But these are the same folks who stand ready to tell a movement that it’s gone too far, or in the wrong direction, at the drop of a hat. Continue Reading

CityNews stoops to victim-blaming in coverage of Toronto #BlackLivesMatter protest

Yesterday afternoon and evening, a few hundred protesters organized under the banner of #BlackLivesMatter stopped traffic on an on-ramp to the Allen Expressway at Eglinton Avenue.

The protest started just metres away from the spot where Andrew Loku, a local man originally from South Sudan, was gunned down by Toronto police just a few weeks ago, shot within a minute of police arriving on the scene at his home. Ever since Loku’s death, activists associated with the Black Lives Matter movement have been ramping up the pressure on both the police and the city government.

On Thursday, the activist group Black Lives Matter-Toronto occupied a meeting of the Toronto Police Services Board. They demanded the mayor and the police chief apologize for Loku’s shooting. “Every single day, black bodies in this city face violence,” said the group’s co-founder, Rodney Diverlus. “Whether it’s carding, whether it’s surveillance, whether it’s physical violence, and whether it’s death. This is life and death for us.” […]

The female officer was the first up the stairs, a thin double set that goes out and back with a landing in the middle. The male wasn’t far behind. “I went in and stood at the door because I heard a commotion,” said [Leslie] Colvin[, a building resident]. “And I heard ‘Drop the hammer! Drop the hammer! Drop the hammer!’ three times. And then ‘Bap! Bap! Bap!’ — two or three shots.”

[Susan] Schofield[, another resident,] was also standing in the stairwell. “I heard them yell at Andrew to drop the hammer,” she said. “Andrew didn’t have a chance to do anything. It was that quick.”

Loku was allegedly threatening his upstairs neighbours with a hammer. In the aftermath of his death, there’s been a lot of speculation about his mental health and emotional stability, none of which is in any way relevant.

A case in point is CityNews’s coverage of last night’s road blockade: Continue Reading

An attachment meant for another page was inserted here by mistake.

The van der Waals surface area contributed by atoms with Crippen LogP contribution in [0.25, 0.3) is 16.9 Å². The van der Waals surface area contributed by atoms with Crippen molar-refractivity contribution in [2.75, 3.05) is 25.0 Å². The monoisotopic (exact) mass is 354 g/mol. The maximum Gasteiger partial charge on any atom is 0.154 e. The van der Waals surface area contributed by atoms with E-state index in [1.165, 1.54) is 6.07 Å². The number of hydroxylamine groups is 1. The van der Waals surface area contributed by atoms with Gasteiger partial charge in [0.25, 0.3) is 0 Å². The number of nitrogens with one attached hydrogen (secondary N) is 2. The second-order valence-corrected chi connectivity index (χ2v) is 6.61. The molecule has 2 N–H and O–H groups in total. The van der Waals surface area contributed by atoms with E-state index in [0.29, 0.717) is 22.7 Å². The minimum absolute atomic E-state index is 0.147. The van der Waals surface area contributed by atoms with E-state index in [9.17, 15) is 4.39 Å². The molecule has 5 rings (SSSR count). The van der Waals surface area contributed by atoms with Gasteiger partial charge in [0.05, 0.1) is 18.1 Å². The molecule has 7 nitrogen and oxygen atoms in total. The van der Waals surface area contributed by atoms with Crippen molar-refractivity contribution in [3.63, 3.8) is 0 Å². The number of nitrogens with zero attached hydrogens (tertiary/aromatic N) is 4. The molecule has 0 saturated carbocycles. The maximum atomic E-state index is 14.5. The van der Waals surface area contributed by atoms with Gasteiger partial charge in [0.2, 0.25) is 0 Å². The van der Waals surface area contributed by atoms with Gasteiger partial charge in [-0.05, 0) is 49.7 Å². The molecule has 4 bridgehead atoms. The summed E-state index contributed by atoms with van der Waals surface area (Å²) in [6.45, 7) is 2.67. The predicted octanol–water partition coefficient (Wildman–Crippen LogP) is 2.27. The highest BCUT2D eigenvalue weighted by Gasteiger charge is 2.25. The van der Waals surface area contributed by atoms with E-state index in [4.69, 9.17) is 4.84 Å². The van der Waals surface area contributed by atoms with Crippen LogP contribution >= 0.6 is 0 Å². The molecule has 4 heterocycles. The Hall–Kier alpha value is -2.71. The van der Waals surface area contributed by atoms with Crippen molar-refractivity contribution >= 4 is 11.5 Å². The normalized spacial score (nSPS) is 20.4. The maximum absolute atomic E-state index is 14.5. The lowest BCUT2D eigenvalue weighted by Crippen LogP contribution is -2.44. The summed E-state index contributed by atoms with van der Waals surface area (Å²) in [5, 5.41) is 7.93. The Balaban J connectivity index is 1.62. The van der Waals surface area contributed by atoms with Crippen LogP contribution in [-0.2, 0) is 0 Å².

Sandra Bland’s death painfully demonstrates why we can’t address police brutality with more cameras

[Content warning: police brutality, suicide/murder, racism]

The tragic and unnecessary death of Sandra Bland in police custody in Waller County, Texas, last week has sparked a firestorm of debate in the United States and internationally. Every aspect of this case is horrific, from the belligerence and brutality of the cop who stopped and arrested Bland for an apparent “failure to signal” right up to the suspicious circumstances in which Bland was found dead in her jail cell, hanging from the ceiling with a garbage bag tied around her throat.

Defenders of the police (yes, they’re still going) argue that the arresting officer acted well within his rights, and contend that Bland’s death is what it seemed to be – a suicide. (They also, disgustingly and in typical fashion, attempt to smear Bland’s character and imply that she in some way had this coming.)

To activists from the #BlackLivesMatter movement, and to lots of everyday folks, however, that story smells pretty strongly of bullshit. And indeed, legal experts

One striking aspect of this “debate”, which is frustrating for anybody who’s been opposed to the increased presence of cameras in the public sphere, is how strongly people on all sides lean on the evidence of video surveillance. Continue Reading